After being in the business for close to 25 years, the biggest mistake I see homeowners make when embarking on a remodeling project is
The failure to properly plan.
This failure may be due to their inexperience taking on whatever project they are doing (as the majority of people do not remodel that often…), it may be due to their desire to hurry up & just “get it done”, or it may be due to a number of other reasons. Whatever the case may be, proper planning is critical.
Obviously, the larger the project, the more planning most likely will be involved (i.e. in theory, it should take a whole lot less planning to redo your roof than it would if you were adding an entire 2nd floor to your home).
Any viable, successful business, sports team, military operation, etc. will tell you, the vast majority of the battle is won before the actual action begins.
Remodeling is no different.
When doing something beyond “simple” remodeling (with examples of “simple” remodeling being: painting, changing out windows or doors, or putting on a new roof), it is critical to have sets of drawings to work off as a “map” of where you want to go.
If the average person were driving from Providence, RI to Los Angeles, CA, your chances of getting there MOST efficiently are certainly MUCH better with some type of map than simply relying on the sun & the stars to guide you.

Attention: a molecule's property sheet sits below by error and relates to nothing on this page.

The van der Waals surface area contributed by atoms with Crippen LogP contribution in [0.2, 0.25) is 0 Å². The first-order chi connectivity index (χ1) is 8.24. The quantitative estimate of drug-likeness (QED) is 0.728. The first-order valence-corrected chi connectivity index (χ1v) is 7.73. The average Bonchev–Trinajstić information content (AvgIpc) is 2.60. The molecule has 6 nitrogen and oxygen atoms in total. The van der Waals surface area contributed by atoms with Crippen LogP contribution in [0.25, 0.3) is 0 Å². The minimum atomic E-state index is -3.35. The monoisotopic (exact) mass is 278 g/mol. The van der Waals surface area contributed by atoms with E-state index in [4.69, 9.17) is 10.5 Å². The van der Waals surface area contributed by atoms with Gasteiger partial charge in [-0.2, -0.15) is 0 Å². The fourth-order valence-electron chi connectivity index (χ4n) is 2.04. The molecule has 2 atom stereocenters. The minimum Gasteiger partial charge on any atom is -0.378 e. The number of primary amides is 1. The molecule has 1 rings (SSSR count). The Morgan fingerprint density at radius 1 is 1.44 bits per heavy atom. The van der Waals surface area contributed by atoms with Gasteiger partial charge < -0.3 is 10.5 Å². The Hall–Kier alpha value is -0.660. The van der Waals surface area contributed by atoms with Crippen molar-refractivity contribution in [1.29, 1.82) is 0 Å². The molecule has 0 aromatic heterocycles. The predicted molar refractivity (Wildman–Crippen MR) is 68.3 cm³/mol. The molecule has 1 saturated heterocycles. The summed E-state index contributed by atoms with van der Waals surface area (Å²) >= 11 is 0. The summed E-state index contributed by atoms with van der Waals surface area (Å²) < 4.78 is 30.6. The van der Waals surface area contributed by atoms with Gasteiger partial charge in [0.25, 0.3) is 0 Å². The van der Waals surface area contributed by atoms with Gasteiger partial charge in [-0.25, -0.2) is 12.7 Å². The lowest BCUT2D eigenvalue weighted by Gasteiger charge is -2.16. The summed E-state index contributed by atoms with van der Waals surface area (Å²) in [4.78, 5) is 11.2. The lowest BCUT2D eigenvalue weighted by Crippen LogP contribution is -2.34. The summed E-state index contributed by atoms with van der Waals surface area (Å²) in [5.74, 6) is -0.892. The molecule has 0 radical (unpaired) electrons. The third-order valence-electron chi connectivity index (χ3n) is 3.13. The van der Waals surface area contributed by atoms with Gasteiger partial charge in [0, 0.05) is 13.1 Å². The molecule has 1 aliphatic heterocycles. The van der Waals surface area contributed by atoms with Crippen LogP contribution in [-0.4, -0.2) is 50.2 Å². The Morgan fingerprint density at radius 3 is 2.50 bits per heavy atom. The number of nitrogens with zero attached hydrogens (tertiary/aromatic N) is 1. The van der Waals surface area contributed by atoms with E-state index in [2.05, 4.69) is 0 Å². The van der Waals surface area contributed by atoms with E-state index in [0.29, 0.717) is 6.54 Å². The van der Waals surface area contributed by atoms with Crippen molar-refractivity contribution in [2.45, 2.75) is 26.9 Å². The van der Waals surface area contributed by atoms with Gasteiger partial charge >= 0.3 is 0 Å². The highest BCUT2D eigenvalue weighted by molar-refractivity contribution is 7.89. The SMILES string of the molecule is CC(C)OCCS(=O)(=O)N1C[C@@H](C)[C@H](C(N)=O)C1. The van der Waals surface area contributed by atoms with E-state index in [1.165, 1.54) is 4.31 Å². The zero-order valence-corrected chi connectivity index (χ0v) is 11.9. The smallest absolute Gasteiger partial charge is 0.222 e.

Remodeling is a similar concept.
Whether you are doing it yourself or hiring a Professional, having the proper plans in place are critical.
Even for seemingly easier projects
(examples: moving a wall, rearranging the 1st floor on a home to make it an easier living space for an older relative, etc.),
having the appropriate plans in place will make things run MUCH more smoothly.
Adjustments should absolutely be able to be made as you get the actual project underway; having the initial plan for the project though is VITALLY significant.
If hiring a Professional for a more in-depth project, you most likely will be hiring either a Design-Build firm (where they conduct the design-work in-house) or a Contractor who works hand-in-hand with an architect or designer to ensure project success.
The relationship between the Contractor & the Architect/Designer is REALLY important!
I recently pulled our company out of the running for a project because I could tell (based on experience) that the architect the Client had chosen was most likely going to present what I thought would be unnecessary challenges for us at some point along the course of the project.
Most Contractors have at least a few architects or designers that they use regularly and are happy to steer their Clients toward.
These professionals are already vetted by the Contractor and if the Contractor is the one that you would really like to do the work, my suggestion would be to strongly utilize an architect or designer the Contractor is comfortable with. This would most probably give your project the surest chance of things getting completed as well as possible.
Whether changing out a storm door or gutting an existing home entirely & starting completely fresh, having a proper plan in place will not only present you with the best chance of things running as smooth as can be during the course of the work, but will also go a long way toward instilling ‘Peace of Mind’ in what is often the most unsettling of undertakings – the Home Improvement project!!